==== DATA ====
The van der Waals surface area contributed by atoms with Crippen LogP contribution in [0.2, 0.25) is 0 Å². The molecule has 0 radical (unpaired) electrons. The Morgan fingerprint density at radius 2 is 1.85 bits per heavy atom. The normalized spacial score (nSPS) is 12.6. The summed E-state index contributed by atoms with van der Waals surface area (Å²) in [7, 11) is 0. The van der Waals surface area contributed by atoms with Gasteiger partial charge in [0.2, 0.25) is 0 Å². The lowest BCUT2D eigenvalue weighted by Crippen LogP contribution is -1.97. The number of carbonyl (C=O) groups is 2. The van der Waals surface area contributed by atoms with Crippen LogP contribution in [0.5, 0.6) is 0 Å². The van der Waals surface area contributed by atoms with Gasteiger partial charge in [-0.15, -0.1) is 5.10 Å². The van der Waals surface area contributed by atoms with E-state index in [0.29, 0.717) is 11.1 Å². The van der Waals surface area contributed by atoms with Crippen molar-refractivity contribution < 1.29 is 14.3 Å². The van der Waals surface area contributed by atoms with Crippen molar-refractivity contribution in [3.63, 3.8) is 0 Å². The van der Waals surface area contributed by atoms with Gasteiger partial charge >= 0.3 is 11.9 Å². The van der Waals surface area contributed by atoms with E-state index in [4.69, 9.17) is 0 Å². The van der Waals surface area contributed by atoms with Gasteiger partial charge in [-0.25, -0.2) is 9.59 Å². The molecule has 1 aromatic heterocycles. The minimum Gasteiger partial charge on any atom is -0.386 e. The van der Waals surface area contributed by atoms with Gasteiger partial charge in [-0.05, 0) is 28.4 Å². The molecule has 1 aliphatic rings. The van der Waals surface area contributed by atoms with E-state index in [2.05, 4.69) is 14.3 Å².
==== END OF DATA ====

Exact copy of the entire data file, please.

The van der Waals surface area contributed by atoms with Crippen LogP contribution in [0.2, 0.25) is 0 Å². The molecule has 0 radical (unpaired) electrons. The Morgan fingerprint density at radius 2 is 1.85 bits per heavy atom. The normalized spacial score (nSPS) is 12.6. The summed E-state index contributed by atoms with van der Waals surface area (Å²) in [7, 11) is 0. The van der Waals surface area contributed by atoms with Gasteiger partial charge in [0.2, 0.25) is 0 Å². The lowest BCUT2D eigenvalue weighted by Crippen LogP contribution is -1.97. The number of carbonyl (C=O) groups is 2. The van der Waals surface area contributed by atoms with Crippen LogP contribution in [0.5, 0.6) is 0 Å². The van der Waals surface area contributed by atoms with Gasteiger partial charge in [-0.15, -0.1) is 5.10 Å². The van der Waals surface area contributed by atoms with E-state index in [0.29, 0.717) is 11.1 Å². The van der Waals surface area contributed by atoms with Crippen molar-refractivity contribution < 1.29 is 14.3 Å². The van der Waals surface area contributed by atoms with Crippen molar-refractivity contribution in [3.63, 3.8) is 0 Å². The van der Waals surface area contributed by atoms with Gasteiger partial charge >= 0.3 is 11.9 Å². The van der Waals surface area contributed by atoms with E-state index in [4.69, 9.17) is 0 Å². The van der Waals surface area contributed by atoms with Gasteiger partial charge in [-0.25, -0.2) is 9.59 Å². The molecule has 1 aromatic heterocycles. The minimum Gasteiger partial charge on any atom is -0.386 e. The van der Waals surface area contributed by atoms with Gasteiger partial charge in [-0.05, 0) is 28.4 Å². The molecule has 1 aliphatic rings. The van der Waals surface area contributed by atoms with E-state index in [2.05, 4.69) is 14.3 Å².